Chief Creative Insurgent of MDC companies declares cars dumb in the article, Why Are Our Cars So Dumb, where he seems to suggest the solution to America’s automotive woes rests with serving our basic human needs to move, connect and share. And he still admires Henry Ford as bellwether of human progress and urban development, and admits to owning a very nice car with simulated walnut panels.
Ok, I agree with much of what he says in terms of Americas jaded romance with the faux promise of the motorcar: the false freedom of a consequence-free love affair with no longer open roads. But his argument aquaplanes into the ditch when it comes to his proposed solution to our problems: a more personal and connected motorcar.
I believe the problems are a great deal bigger than the iceberg tip we’re presented with. And the innovations, ideas and vision needed to get to a better place must be a great deal bigger than ride-sharing, a free bicycle with every car, plus a bit of social media integration.
Let’s start with the problems: congestion, air quality, reliance on fossil fuels, oil spills. On any American street, or along any highway or parkway you see a similar scene: big cars with one lonely passenger, rolling forward in agonizingly brief spurts, fender to fender, like the queue for the restroom at halftime at the college football game - with too many beers consumed by all simulating the urgency and frustration of rush hour. Except perhaps on weekends, in which case the rental car companies lots are packed full with unused cars depreciating in the sun like walrus on the discovery channel. Endangered species?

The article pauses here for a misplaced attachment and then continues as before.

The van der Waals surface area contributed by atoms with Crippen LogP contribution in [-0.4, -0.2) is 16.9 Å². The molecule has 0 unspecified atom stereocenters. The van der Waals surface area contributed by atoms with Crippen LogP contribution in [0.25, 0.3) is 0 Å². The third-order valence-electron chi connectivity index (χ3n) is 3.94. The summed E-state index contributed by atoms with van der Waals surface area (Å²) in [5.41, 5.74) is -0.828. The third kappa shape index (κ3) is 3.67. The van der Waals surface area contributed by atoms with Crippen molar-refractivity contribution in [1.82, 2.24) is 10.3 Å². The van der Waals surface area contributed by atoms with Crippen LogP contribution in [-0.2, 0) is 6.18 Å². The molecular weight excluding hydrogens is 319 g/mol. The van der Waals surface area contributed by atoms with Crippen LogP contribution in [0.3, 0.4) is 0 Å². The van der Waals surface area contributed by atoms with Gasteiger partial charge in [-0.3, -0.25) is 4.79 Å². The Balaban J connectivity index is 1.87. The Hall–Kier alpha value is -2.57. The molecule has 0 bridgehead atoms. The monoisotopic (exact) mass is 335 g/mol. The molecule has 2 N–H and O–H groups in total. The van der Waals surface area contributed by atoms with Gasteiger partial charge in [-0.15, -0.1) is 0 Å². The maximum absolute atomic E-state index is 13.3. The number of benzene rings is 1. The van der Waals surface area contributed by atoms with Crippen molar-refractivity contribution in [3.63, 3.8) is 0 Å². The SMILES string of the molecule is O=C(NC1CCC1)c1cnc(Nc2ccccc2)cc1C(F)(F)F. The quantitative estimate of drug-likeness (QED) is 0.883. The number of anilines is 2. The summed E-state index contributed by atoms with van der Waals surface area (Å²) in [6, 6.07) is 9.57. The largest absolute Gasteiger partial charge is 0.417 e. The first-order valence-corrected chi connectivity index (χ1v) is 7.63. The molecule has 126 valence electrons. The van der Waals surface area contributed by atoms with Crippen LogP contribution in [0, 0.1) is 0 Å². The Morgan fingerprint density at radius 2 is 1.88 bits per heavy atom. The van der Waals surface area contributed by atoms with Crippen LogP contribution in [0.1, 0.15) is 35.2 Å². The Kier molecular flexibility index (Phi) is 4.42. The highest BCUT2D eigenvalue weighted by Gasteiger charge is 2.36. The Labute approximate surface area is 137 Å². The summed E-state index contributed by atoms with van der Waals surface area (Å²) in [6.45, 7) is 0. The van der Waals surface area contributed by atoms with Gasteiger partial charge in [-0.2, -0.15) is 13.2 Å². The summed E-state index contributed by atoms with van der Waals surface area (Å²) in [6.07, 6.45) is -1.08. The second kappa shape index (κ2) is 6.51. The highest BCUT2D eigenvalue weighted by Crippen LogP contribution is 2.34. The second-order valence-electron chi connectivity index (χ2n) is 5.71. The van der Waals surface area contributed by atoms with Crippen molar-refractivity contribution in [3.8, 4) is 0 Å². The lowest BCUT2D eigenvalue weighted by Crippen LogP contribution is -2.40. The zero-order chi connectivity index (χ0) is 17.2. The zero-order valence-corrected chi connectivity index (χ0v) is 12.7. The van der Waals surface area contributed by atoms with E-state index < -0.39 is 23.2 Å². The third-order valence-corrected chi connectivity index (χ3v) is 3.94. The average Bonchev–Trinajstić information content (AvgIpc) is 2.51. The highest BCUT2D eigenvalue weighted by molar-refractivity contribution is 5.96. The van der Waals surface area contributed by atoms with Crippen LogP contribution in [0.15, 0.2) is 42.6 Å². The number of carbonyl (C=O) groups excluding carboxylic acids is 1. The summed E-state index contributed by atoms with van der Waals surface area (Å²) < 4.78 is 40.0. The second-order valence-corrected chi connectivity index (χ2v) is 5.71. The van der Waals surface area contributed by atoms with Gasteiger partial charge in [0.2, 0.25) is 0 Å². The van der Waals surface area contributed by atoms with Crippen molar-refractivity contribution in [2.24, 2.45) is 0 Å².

And it’s only getting worse. America’s urban environments are changing faster than we realize. Over the next 25 years our urban centers will attract millions of new citizens, cramming in many more people on the same roads that were built in the 1950s. So how will we drive? How will we commute? How we live? It’s going to take more than a few cool gadgets in the car to solve that stuff.
Yeah cars can be dumb, but then Hayek invented the Smart Car back in the 80s and he didn’t set out to reinvent the car, he set out to reinvent the urban environment, working in concert with city governments, rental car companies, bike companies, scooter and train companies - all of who have a role in solving the big issue. StrawberryFrog helped launch Smart not as a car, not an isolated object, but rather part of a more complex ecosystem for renewal.
Urban sprawl enabled by the car has created, as James H Kunstler provocatively tells us, “places that are not worth caring about”. Hence our need to move (fender to fender) through these placeless-places in our hermetically sealed metal and glass boxes.
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These approaches suggest the “solution to the car” is perhaps not being able to upload the photo of the vehicle behind us to Facebook, but rather rethinking where we are going, why we might be going there, and where ‘where’ is anyway. In our haste to get from A to B, we have lost sight of questioning why A must be so far from B in the first place. And why so many letter-less non-places must lie in between.
To collectively get to this better future, we need a brand to crystallize those insights into a movement: big enough to make waves that energize people en mass: to make it happen. As per the Henry Ford quote raised by the Creative Insurgent: “If I’d asked my customers what they wanted, they’d have said a faster horse”…in our modern context that becomes “If I’d asked my customers what they wanted, they’d have said fun and useful digital activities to do whilst I drive”. As the motorcar was to the horse, what now is the thing that takes that leap beyond the car, as we know it? For one thing we know: it’s not a car with more bells and whistles. For that is, at the end of the day, just a faster horse.